Learning to Live with Rising Seas

Originally published on the ClimeTime website on April 13, 2022

From high school students calculating the sea level rise resulting from climate change to kindergarteners tackling plastic pollution, EarthGen’s professional development workshops are bringing environmental learning and action to Washington classrooms. “Living with Rising Seas” prepared teachers to explore factors that impact ocean habitats and coastal risk in Washington.

Through a series of virtual sessions, teachers explored the environmental factors contributing to the risks experienced by coastal communities in Washington. Guest speakers included Dr. Kat Huybers, a climate scientist at the University of Washington, and Mike Chang, an expert in climate vulnerability assessments and climate adaptation and action planning with Cascadia Consulting. They presented data that explains how climate change – as well as uplift and subsidence; land management; and erosion and flooding – create coastal hazards. Teachers also learned about adaptation and mitigation strategies that can improve coastal communities’ resilience.

A group of 10 kindergarteners wears masks and looks at the camera holding up classwork as part of their marine debris lesson.
Students in B.G. Lohman’s kindergarten class hold up their classwork that they created during their marine debris lesson.

According to B.G. Lohman, a preschool and kindergarten teacher at Mary M. Knight Elementary School on the Olympic peninsula, “The interactive map and learning about the incremental warming from the UW professor were very cool for me to learn. I used the training with my class, but I also shared the map and websites with my friends.”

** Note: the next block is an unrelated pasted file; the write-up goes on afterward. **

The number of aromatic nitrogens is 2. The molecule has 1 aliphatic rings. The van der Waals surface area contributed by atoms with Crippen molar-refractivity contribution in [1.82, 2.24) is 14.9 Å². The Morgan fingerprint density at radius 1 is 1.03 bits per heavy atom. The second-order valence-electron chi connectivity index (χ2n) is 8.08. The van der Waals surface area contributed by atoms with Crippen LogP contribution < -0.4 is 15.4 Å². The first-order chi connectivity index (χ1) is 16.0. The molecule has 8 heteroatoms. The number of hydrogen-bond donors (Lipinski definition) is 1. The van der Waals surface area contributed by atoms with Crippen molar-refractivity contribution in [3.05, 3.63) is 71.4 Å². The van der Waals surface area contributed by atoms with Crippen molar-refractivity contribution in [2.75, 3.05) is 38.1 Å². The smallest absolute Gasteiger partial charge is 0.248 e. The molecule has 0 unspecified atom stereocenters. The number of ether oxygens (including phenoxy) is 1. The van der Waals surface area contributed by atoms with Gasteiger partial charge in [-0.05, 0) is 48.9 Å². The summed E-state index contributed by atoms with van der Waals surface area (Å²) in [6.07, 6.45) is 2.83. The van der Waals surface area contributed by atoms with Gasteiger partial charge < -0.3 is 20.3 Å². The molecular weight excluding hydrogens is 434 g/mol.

EarthGen hosted the workshops in partnership with Olympic ESD 114 and teachers from communities throughout coastal Washington attended. They benefited from resources appropriate for a wide range of grade levels that they can apply to meet their own classrooms’ specific needs. For example, Kym Alexander, a teacher at Battle Ground High School outside of Vancouver, used a digital teaching module from NOAA to help her students calculate changing sea levels and develop hypotheses to explain the data. At the same time, Lohman’s young students met kindergarten science standards in their discussions about marine debris.

See EarthGen’s website for information to connect with more professional development opportunities focused on local climate impacts and solutions.